From the New York Post's George A. King III:
Major League Baseball sent all teams a letter this week instructing them to avoid talking to clubs and players in Japan until a new posting agreement is finalized.
According to a person who saw the letter, an agreement could be "several weeks" away as MLB and Nippon Professional Baseball continue to negotiate changes to the process.
... One sticking point is MLB teams face a possible cost of $120 million to land Tanaka. Teams in Japan use the posting process for much needed money, but if the total outlay for a MLB team rises too high MLB teams simply might wait for the player to become a free agent. Then the player’s team in Japan would receive nothing when he leaves.
Also being discussed is whether to allow the player to have more say in what team he negotiates with instead of being limited to the winning bidder.
Source: New York Post 11/7/2013
On somewhat of a side note, ZakZak recently posted an article that mentions how the Japan Professional Baseball Players Association (JPBPA) might be holding out on the new posting agreement in return for changing the free agency rules from the current eight years domestic/nine years international to a flat seven years domestic and international.
Additionally, there are a couple of interesting rumors surrounding the Rakuten Eagles and Masahiro Tanaka. Team president Yozo Tachibana is reportedly ok with posting Tanaka, but team owner Hiroshi Mikitani is not. It would look bad for Tachibana to turn back on his word now, but he also cannot go against the owner's demands. As a result, two factions may have popped up within the organization: one group, perhaps led by Tachibana, might be in full support of the players association getting the free agency rules changed to seven years, which could in turn give Tanaka an option either this year or next and might be enough for him to quietly give up on posting this year, and therefore save Tachibana from having to back down on his word (this was Tanaka's seventh season, but he did miss some time over the years with injuries so he may not have enough service time, but there are also other things to consider, such as whether or not any changed rules would apply to current players, or only to players that turn pro this year); and a second group, perhaps led by Mikitani, that might be secretly applying pressure on the NPB to delay negotiations on the new posting agreement to make it impossible for Tanaka to post this year and allow Mikitani to hold on to Tanaka without making him or the organization look bad.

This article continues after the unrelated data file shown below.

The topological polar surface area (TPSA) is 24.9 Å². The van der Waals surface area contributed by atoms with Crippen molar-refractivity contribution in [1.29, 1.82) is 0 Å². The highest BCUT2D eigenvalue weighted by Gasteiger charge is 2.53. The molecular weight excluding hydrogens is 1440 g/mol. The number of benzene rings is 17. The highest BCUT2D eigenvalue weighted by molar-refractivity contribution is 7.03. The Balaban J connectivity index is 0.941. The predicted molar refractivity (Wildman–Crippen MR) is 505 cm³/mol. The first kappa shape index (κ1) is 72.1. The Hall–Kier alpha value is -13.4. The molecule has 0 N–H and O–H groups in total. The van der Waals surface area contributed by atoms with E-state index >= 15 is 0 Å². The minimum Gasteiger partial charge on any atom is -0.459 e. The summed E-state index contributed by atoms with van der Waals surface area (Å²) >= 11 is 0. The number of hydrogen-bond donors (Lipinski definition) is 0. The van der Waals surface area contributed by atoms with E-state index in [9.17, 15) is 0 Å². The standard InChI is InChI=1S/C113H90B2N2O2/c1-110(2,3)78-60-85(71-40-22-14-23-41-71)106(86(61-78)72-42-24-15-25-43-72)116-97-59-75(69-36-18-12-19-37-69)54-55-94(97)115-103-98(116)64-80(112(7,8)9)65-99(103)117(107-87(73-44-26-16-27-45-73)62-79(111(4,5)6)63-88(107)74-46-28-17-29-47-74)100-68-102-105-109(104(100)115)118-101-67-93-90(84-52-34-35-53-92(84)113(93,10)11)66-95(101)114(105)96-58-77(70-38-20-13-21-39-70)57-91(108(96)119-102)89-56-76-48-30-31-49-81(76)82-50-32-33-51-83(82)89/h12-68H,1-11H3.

Again, just rumors though.
Source: ZakZak 11/8/2013
And while we're on the topic of Tanaka:
Sponichi asked 100 people visiting the Eagles' team store in Sendai Station if they wanted to see Tanaka pitch in the Majors or stay in Sendai. Fifty-four said they were fine with him going and forty-six said they wanted him to stay. Additionally, of the forty-six that said they wanted him to stay, seven said they would be ok with him leaving if he remained in Sendai for just one more year.
Source: Sponichi 11/5/2013
And some Hisashi Iwakuma quotes on Tanaka:
On Tanaka making it to the Majors: I think he can succeed. So long as he has strong feelings when facing Major League batters, he should do fine.
On Tanaka's thirty-game winning streak: It is in the realm of the Gods. Tanaka has a strong sense of responsibility and he got the job done on the mound. I really think it is amazing.
On Tanaka's pitches: Japanese pitchers are special. They have the kind of movement and control other pitchers do not have and that becomes a very important thing. ... Myself and Uehara use the splitter to get hitters to get themselves out. With regards to Tanaka, all of his pitches should translate well.
On Tanaka wanting to play in the Majors: Not everyone can experience playing in the Majors and the NPB. Aiming for your goals is a good thing.
Source: Nikkan Sports 11/5/2013